War of the Rebellion: Serial 038 Page 0651 Chapter XXXVI. CORRESPONDENCE, ETC. -CONFEDERATE.

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raid of the Yankees, my wife was detained on the boat for two days, and, on her return, brought messages of the strongest import, such as-

If his resignation was not accepted within a week, the crisis would come, and he would turn his guns on them, and sink everything on the river.

He shelled the troops who were plundering within range of his guns from the quarters of several of the planters, and the Abolitionists all curse him very bitterly, and swear to be revenged. If I can succeed in communicating, from these and other indications my plan seems feasible. It is certainly worth an earnest trial, and, for this reason, I have been keeping near the river, with the artillery well back. From the recent rain-floods, I could with difficulty get the guns to the banks for some days.

I am, general, very respectfully, your obedient servant,

S. W. FERGUSON,

Lieutenant-Colonel, Commanding.

OFFICE CHIEF OF SUBSISTENCE, SECOND DISTRICT, DEPT. OF Mississippi AND EASTERN LOUISIANA, Vicksburg, March 3, 1863.

Major General C. L. STEVENSON, Commanding, &c.:

GENERAL: I have read a communication from Major Theodore Johnston to General Pemberton, of 26th February, complaining of me and other commissary officers of this district. I reply that I do not consider commissary officers of this district. I reply that I do not consider myself at all responsible for the woeful mismanagement and present condition of the commissariat. General Pemberton's orders, which, I understood Major Johnston to say, were issued at his instance, are sufficient cause to have produced this result. I assumed charge as chief of subsistence for this district on 10th February. I have not received a single dollar from Major Johnston, though I have sent him my estimates by a special messenger, requesting him, if he could not send the whole amount, to furnish as much as possible. I have had nothing to do with the shipment of sugar from Vicksburg; my connection with this affair will be decided by a court of inquiry, called for that purpose. I know nothing of Colonel Broadwell's movements, but am informed all the sugar and molasses, and a large portion of other stores here, were furnished through him. It is through him that I have been furnished with every dollar of funds that I have received for this district. I am not informed that the river is open to navigation, and do not believe in the practicability of shipping direct from Red River to this post. Major Johnston requests that I be relieved from duty. If, general, I have not discharged the duties of my office with entire satisfaction, I will cheerfully resign my place to a more efficient officer.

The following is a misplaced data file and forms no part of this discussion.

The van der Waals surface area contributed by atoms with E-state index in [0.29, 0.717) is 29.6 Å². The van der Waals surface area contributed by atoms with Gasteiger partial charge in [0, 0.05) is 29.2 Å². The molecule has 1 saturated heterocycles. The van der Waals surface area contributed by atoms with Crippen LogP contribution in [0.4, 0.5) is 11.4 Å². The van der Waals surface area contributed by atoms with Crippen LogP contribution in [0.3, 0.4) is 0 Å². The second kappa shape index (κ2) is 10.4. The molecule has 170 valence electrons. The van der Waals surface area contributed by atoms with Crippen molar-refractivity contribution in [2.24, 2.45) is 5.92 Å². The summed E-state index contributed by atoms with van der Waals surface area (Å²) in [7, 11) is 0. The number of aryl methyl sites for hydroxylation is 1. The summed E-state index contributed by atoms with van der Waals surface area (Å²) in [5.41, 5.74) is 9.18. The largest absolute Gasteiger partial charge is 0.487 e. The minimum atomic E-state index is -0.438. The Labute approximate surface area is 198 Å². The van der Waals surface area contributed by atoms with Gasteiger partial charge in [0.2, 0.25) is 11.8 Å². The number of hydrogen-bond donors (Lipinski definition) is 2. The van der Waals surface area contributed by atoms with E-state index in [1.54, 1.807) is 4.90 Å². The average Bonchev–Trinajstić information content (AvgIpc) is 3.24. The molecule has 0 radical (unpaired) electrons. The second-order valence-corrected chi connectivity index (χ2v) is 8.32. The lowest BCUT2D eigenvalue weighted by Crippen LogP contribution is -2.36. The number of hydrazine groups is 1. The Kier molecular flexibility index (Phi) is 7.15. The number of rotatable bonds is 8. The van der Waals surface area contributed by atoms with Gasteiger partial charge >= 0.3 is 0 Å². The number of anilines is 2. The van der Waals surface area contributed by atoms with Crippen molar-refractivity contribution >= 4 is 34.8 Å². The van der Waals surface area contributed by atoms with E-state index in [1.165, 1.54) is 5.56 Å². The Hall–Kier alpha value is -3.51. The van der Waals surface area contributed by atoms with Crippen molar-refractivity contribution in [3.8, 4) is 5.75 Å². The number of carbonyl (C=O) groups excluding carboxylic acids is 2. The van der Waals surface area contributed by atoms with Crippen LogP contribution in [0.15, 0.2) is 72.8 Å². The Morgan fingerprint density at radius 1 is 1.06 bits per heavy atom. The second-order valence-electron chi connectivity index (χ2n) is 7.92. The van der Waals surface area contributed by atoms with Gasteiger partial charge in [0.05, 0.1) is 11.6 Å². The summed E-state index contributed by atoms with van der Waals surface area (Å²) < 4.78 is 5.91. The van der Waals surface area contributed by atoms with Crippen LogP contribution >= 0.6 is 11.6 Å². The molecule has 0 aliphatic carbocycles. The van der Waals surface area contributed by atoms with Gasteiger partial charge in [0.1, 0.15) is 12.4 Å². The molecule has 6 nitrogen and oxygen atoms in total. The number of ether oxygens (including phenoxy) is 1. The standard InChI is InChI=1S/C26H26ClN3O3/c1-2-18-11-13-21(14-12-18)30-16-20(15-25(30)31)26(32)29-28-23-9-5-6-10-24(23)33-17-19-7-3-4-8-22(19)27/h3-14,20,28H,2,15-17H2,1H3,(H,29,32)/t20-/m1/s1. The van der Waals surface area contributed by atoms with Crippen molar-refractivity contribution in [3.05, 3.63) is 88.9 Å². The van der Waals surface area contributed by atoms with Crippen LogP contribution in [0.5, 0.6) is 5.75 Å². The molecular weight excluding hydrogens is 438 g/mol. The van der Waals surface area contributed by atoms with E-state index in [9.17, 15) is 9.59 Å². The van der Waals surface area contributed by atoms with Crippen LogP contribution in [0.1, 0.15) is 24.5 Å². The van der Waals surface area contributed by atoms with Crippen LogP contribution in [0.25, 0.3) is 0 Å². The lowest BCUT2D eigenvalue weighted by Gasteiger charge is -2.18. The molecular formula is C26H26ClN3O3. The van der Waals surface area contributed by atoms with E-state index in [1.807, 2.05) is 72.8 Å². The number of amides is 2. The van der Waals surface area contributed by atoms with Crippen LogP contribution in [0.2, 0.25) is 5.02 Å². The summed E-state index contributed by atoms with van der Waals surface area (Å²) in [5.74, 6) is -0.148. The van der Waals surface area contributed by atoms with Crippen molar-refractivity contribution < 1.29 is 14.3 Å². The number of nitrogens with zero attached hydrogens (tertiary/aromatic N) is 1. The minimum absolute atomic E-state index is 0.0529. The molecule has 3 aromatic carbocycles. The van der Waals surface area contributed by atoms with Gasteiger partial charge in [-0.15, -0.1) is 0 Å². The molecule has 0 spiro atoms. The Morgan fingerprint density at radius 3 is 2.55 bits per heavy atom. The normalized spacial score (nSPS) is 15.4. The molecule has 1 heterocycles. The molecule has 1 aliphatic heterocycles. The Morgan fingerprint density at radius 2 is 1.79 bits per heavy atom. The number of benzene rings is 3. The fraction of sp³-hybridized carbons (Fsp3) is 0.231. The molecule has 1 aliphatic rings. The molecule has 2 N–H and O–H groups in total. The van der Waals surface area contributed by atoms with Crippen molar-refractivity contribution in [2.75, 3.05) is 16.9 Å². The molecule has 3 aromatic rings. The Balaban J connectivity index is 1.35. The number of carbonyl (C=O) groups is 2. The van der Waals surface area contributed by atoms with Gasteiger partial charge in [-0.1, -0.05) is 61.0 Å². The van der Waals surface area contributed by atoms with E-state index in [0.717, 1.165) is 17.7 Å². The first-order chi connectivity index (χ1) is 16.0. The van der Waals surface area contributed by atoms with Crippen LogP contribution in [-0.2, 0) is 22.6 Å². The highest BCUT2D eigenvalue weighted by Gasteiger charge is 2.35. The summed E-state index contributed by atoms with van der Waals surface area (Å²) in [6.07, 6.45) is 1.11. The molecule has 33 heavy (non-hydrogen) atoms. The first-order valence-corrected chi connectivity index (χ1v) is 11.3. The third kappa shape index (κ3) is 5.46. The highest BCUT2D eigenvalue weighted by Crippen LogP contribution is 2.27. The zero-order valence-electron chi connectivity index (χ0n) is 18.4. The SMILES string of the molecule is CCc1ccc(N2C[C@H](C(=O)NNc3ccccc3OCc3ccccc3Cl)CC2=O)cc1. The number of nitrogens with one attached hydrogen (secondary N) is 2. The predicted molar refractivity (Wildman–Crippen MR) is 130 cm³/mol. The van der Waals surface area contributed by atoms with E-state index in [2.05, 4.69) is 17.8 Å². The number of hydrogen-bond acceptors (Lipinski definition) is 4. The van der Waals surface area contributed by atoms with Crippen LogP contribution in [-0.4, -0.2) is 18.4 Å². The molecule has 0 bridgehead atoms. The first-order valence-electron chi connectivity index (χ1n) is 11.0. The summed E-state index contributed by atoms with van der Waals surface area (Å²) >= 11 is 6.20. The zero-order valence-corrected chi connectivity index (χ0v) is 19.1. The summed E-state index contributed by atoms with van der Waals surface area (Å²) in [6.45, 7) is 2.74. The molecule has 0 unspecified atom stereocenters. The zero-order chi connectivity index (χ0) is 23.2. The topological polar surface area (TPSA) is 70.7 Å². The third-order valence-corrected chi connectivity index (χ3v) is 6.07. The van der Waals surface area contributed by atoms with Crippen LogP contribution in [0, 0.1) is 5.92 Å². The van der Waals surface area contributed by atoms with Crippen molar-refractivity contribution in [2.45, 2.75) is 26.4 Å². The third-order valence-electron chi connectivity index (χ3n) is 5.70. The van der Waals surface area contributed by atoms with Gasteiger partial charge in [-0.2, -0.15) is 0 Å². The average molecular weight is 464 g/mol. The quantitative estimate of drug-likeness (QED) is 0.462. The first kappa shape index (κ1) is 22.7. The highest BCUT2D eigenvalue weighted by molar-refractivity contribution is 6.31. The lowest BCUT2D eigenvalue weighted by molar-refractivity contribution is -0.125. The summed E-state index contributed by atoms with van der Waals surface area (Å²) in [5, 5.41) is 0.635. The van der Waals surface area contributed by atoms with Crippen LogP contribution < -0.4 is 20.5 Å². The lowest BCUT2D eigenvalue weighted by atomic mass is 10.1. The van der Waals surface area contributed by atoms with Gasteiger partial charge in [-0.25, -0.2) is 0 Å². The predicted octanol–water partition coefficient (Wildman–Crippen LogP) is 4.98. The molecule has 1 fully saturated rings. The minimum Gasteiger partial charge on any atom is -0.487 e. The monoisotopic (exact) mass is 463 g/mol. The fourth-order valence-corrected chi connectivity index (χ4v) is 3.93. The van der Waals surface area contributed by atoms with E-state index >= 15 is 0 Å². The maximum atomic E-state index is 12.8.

Very respectfully, your obedient servant,

GEO. L. GILLESPIE,

Major and Commissary of Subsistence.

HDQRS. SUBSISTENCE DEPT., SECOND DISTRICT, DEPT. OF Mississippi AND EASTERN LOUISIANA, Vicksburg, MISS., March 3, 1863.

M L. STEVENSON,

Comdg. 2nd Mil. Dist., Vicksburg:

DEAR SIR: The communication from Major Theodore Johnston to Lieutenant-General Pemberton, of the 26th ultimo, has been handed to